fairy villages, bowerbird art, & other ambiguous objects
Very interesting the article compares the creation of cairns and fairy houses to crop circle formations. 🙂
Strange — this same blog features several posts on Whitehead, but Alfred North Whitehead in this case. One of the primary summits of tiny Monhegan Island, and around which I’m sure are found a goodly number of those fairy houses like the one pictured above, is named Whitehead, and that was what originally attracted my attention to it (not the fairy houses, which I just learned about in the last hour). This would be in resonance with the previously named Whitehead Crossing of Frank Park.
Speaking of which, I’ve just yesterday restored the 5-rock cairn at Dongoba, and might work on re-creating the biggest temple of the complex this spring/summer/fall. As I think I stated below somewhere, I decided not to move these 5 rocks just across the ridge to Whitehead Crossing for this restoration. The same would go for the bigger temple — rocks simply too large to move from this location, to name the major obstacle for this transfer of art.
I would be very interested to see what the “immanence” blogger though of *this* type of woodsy art: an apparently continuing interaction with *something* in the woods that really, really seems to want to communicate with me — *is* communicating. The floating tree below at Concreek, just beside its namesake Concreek Falls, has already been the site of one of these types of communications, as I discussed in this Baker Blinker Blog post from last summer. Now a second one at the same site has taken place. And I’ve already formed an interpretation, very quickly in fact, and on the spot. I believe it could very well be a *map*, specifically a rudimentary one of a portion of Frank Park around Bill Mountain and Falmouth Creek, pointing in fact to this very spot on Concreek in symbolic fashion. Let’s take a look…
So here’s the scene now just below the root end of Concreek’s floating tree on The Island (compare with here). The broken off rhododendron branches, 3 in number, certainly *appear* to be placed here on purpose by human/humanoid hands, but, as they say, the medium is the message. This is land art, but also a communication, more direct and unambivalent. As I said, I believe it is a map. One of the first things I noticed upon stumbling on this configuration is that the two larger rhodo branchs were placed one behind the other, but with a certain distance between them. I interpreted this as one *following* the other, and thought of the aliens following *me* across the road from Bill Mountain and to Falmouth Creek across The Way. Notice that the rhodo branch closest to the floating tree’s bottom is prominently forked, and that a 3rd, smaller rhodo branch lies above the forked branch in the following photo. I interpreted this — again all this fell together or happened almost “at once” — as the path I created to Falmouth Creek and the art happening (set up bottles in a metal circle) there at Old Baker Settlement. I believe the “aliens” have taken the fork from the main path or road running alongside Bill Mountain and across The Way (represented by the 2 larger rhodo branches) and have gone to the art event to take a peek, at least in a remote way (perhaps through the pictures and texts of this blog). At any rate, they wanted to communicate this knowledge to me through the map. And continuing down the main fork would bring them to Concreek, and they had to come here obviously to place the branches — i.e., make their map. I know this sounds odd, but that’s what I strongly believe it is. And it is akin to crop circles in that the circles tend to use the same fields year after year to affect their own brand of alien-to-human communications. Needless to say I’ll be paying close attention to this floating tree in the months and years to come, with any further messages chronicled for this blog. At least I *hope* that’s what they want me to do.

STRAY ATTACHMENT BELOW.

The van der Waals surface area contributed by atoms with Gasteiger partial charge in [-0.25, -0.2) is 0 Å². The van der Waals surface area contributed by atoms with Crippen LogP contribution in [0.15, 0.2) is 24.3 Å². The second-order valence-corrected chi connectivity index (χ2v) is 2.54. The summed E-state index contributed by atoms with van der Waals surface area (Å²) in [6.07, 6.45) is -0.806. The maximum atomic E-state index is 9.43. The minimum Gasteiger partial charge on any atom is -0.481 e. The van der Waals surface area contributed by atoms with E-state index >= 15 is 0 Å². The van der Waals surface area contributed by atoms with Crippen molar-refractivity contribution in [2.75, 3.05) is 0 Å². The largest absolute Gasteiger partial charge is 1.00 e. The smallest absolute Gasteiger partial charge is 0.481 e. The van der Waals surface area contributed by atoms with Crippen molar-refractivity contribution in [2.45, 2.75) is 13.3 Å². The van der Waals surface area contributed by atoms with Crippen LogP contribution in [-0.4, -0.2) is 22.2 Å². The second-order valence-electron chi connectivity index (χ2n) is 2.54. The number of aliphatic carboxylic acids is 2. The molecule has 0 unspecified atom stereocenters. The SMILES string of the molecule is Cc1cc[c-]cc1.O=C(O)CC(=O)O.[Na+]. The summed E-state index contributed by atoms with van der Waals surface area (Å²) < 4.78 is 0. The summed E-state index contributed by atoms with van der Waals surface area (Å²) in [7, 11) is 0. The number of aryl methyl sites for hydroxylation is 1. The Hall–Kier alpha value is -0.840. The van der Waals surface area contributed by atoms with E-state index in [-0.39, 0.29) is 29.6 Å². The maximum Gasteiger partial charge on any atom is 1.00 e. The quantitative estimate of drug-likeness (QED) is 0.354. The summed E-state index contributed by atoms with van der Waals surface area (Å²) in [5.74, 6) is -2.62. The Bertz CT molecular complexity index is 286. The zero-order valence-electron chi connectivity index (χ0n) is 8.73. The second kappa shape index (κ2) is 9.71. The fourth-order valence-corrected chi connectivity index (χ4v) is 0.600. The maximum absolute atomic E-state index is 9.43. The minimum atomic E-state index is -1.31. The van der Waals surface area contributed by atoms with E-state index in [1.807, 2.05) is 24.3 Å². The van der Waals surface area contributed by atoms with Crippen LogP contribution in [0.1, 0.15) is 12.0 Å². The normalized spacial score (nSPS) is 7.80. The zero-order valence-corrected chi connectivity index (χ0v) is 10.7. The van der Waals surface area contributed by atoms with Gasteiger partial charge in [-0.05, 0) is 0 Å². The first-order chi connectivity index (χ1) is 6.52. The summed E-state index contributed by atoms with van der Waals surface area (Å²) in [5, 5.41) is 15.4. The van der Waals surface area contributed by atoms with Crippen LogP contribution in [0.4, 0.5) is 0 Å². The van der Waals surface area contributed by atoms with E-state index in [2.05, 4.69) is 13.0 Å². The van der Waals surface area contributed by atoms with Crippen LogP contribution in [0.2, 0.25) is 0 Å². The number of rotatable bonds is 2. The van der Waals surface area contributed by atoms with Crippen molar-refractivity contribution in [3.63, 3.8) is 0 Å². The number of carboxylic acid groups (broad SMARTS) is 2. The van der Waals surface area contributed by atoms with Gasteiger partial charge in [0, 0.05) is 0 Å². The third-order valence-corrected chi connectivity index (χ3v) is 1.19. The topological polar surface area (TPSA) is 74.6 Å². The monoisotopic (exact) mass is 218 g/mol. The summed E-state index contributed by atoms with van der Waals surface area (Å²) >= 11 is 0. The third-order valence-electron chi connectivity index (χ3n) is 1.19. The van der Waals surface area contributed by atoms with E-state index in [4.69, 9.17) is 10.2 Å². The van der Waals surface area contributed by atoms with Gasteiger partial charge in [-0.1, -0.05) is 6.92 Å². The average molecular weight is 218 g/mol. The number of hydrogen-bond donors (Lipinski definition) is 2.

One more thing I should mention about this configuration. There also appear to the right of the smallest of the 3 broken off rhodo branches two slender but quite sturdy “roots”, looking almost like antennae. This didn’t seem natural either, and I couldn’t figure out if these two very similar “branches” were actually roots or stems of some plants, or if they were broken off in the first place. I may have to return to this spot for more investigating, then.
Shifting now to a totally new blog location, we have Fi, certainly not as mysterious as Concreek yet, but still worthy of inclusion here. The place is in Frank Park once more, and somewhat between Norris Branch and Whitehead Crossing, southwest of the Woods of Howl. The two creeks involved, both tributaries of Green Stream like Whitehead Brook and Concreek, have also not be discussed in this blog yet, but come together not far downstream from the site of the below pictures (which seem to indicate several lichen tinted, derelict *temples*) These are just some preliminary photos, and I’ll return to this location soon for more blog storytelling. A preliminary name for this “temple” site is Fifill, and there seems to be a complementary and perhaps antagonistic Fifole to deal with here as well in this Land of Fi.
Solitary white rock that seems to be an indicator of something.